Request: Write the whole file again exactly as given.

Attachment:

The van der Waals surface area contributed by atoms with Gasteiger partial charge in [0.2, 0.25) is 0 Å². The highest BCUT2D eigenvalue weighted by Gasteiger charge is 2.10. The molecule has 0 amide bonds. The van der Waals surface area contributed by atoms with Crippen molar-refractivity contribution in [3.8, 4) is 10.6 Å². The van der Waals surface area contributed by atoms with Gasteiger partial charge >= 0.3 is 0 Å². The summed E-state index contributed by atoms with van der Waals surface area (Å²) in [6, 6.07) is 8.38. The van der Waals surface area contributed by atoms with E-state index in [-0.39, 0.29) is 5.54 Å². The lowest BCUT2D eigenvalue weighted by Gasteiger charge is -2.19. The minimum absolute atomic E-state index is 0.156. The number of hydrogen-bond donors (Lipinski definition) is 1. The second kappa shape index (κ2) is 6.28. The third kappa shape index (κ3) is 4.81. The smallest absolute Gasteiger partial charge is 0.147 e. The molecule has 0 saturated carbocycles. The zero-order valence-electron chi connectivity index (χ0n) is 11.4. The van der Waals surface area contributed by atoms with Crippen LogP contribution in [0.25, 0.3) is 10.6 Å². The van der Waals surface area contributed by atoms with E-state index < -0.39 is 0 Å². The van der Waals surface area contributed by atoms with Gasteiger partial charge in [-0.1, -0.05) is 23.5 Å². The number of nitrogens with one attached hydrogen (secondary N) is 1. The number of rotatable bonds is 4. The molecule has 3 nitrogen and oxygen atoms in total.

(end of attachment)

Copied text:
The van der Waals surface area contributed by atoms with Gasteiger partial charge in [0.2, 0.25) is 0 Å². The highest BCUT2D eigenvalue weighted by Gasteiger charge is 2.10. The molecule has 0 amide bonds. The van der Waals surface area contributed by atoms with Crippen molar-refractivity contribution in [3.8, 4) is 10.6 Å². The van der Waals surface area contributed by atoms with Gasteiger partial charge >= 0.3 is 0 Å². The summed E-state index contributed by atoms with van der Waals surface area (Å²) in [6, 6.07) is 8.38. The van der Waals surface area contributed by atoms with E-state index in [-0.39, 0.29) is 5.54 Å². The lowest BCUT2D eigenvalue weighted by Gasteiger charge is -2.19. The minimum absolute atomic E-state index is 0.156. The number of hydrogen-bond donors (Lipinski definition) is 1. The second kappa shape index (κ2) is 6.28. The third kappa shape index (κ3) is 4.81. The smallest absolute Gasteiger partial charge is 0.147 e. The molecule has 0 saturated carbocycles. The zero-order valence-electron chi connectivity index (χ0n) is 11.4. The van der Waals surface area contributed by atoms with Crippen LogP contribution in [0.25, 0.3) is 10.6 Å². The van der Waals surface area contributed by atoms with E-state index < -0.39 is 0 Å². The van der Waals surface area contributed by atoms with Gasteiger partial charge in [-0.1, -0.05) is 23.5 Å². The number of nitrogens with one attached hydrogen (secondary N) is 1. The number of rotatable bonds is 4. The molecule has 3 nitrogen and oxygen atoms in total.